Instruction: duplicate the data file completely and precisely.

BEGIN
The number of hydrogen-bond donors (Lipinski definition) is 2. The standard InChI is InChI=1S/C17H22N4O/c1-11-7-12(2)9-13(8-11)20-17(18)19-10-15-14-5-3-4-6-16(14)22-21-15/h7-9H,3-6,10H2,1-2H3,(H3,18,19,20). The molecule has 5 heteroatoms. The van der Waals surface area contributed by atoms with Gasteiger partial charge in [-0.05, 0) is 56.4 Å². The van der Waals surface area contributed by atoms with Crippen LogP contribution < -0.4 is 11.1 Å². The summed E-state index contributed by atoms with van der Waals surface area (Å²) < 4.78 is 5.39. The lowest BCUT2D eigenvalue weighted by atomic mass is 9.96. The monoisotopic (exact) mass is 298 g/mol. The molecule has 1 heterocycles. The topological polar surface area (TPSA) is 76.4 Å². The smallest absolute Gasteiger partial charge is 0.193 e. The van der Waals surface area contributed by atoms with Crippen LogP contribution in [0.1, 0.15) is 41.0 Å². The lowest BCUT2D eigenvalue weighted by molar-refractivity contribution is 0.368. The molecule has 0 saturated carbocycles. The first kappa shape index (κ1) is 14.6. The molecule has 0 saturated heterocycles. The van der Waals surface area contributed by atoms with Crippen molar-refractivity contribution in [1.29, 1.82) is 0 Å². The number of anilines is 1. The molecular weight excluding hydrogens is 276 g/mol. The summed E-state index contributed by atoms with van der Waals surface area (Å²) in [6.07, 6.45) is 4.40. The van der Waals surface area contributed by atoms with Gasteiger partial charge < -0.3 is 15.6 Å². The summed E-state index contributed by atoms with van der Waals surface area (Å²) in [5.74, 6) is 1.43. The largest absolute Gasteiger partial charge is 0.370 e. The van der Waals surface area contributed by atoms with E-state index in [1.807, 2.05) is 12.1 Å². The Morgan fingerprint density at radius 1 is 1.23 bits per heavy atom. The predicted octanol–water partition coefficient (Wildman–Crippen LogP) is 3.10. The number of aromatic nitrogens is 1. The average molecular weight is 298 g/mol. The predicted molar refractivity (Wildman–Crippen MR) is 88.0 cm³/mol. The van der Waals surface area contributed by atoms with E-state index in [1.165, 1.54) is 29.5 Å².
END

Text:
The number of hydrogen-bond donors (Lipinski definition) is 2. The standard InChI is InChI=1S/C17H22N4O/c1-11-7-12(2)9-13(8-11)20-17(18)19-10-15-14-5-3-4-6-16(14)22-21-15/h7-9H,3-6,10H2,1-2H3,(H3,18,19,20). The molecule has 5 heteroatoms. The van der Waals surface area contributed by atoms with Gasteiger partial charge in [-0.05, 0) is 56.4 Å². The van der Waals surface area contributed by atoms with Crippen LogP contribution < -0.4 is 11.1 Å². The summed E-state index contributed by atoms with van der Waals surface area (Å²) < 4.78 is 5.39. The lowest BCUT2D eigenvalue weighted by atomic mass is 9.96. The monoisotopic (exact) mass is 298 g/mol. The molecule has 1 heterocycles. The topological polar surface area (TPSA) is 76.4 Å². The smallest absolute Gasteiger partial charge is 0.193 e. The van der Waals surface area contributed by atoms with Crippen LogP contribution in [0.1, 0.15) is 41.0 Å². The lowest BCUT2D eigenvalue weighted by molar-refractivity contribution is 0.368. The molecule has 0 saturated carbocycles. The first kappa shape index (κ1) is 14.6. The molecule has 0 saturated heterocycles. The van der Waals surface area contributed by atoms with Crippen molar-refractivity contribution in [1.29, 1.82) is 0 Å². The number of anilines is 1. The molecular weight excluding hydrogens is 276 g/mol. The summed E-state index contributed by atoms with van der Waals surface area (Å²) in [6.07, 6.45) is 4.40. The van der Waals surface area contributed by atoms with Gasteiger partial charge < -0.3 is 15.6 Å². The summed E-state index contributed by atoms with van der Waals surface area (Å²) in [5.74, 6) is 1.43. The largest absolute Gasteiger partial charge is 0.370 e. The van der Waals surface area contributed by atoms with E-state index in [1.807, 2.05) is 12.1 Å². The Morgan fingerprint density at radius 1 is 1.23 bits per heavy atom. The predicted octanol–water partition coefficient (Wildman–Crippen LogP) is 3.10. The number of aromatic nitrogens is 1. The average molecular weight is 298 g/mol. The predicted molar refractivity (Wildman–Crippen MR) is 88.0 cm³/mol. The van der Waals surface area contributed by atoms with E-state index in [1.165, 1.54) is 29.5 Å².